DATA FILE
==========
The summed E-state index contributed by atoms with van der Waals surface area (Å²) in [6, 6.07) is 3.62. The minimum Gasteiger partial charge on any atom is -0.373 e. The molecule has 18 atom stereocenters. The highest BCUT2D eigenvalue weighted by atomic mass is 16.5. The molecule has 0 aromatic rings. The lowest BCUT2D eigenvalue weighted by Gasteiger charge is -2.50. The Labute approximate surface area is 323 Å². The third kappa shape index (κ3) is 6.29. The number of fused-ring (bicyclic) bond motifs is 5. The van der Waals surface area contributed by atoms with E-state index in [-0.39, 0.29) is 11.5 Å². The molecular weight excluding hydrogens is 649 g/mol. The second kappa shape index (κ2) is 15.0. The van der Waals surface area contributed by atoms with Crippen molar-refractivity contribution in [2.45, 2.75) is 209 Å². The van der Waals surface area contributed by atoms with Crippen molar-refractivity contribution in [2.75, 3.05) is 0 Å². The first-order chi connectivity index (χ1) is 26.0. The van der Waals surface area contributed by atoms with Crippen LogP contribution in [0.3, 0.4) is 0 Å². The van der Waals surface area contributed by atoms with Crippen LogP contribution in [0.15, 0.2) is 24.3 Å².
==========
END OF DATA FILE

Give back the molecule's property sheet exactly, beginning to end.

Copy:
The summed E-state index contributed by atoms with van der Waals surface area (Å²) in [6, 6.07) is 3.62. The minimum Gasteiger partial charge on any atom is -0.373 e. The molecule has 18 atom stereocenters. The highest BCUT2D eigenvalue weighted by atomic mass is 16.5. The molecule has 0 aromatic rings. The lowest BCUT2D eigenvalue weighted by Gasteiger charge is -2.50. The Labute approximate surface area is 323 Å². The third kappa shape index (κ3) is 6.29. The number of fused-ring (bicyclic) bond motifs is 5. The van der Waals surface area contributed by atoms with E-state index in [-0.39, 0.29) is 11.5 Å². The molecular weight excluding hydrogens is 649 g/mol. The second kappa shape index (κ2) is 15.0. The van der Waals surface area contributed by atoms with Crippen molar-refractivity contribution in [2.45, 2.75) is 209 Å². The van der Waals surface area contributed by atoms with Crippen molar-refractivity contribution in [2.75, 3.05) is 0 Å². The first-order chi connectivity index (χ1) is 26.0. The van der Waals surface area contributed by atoms with Crippen LogP contribution in [0.3, 0.4) is 0 Å². The van der Waals surface area contributed by atoms with Crippen LogP contribution in [0.15, 0.2) is 24.3 Å².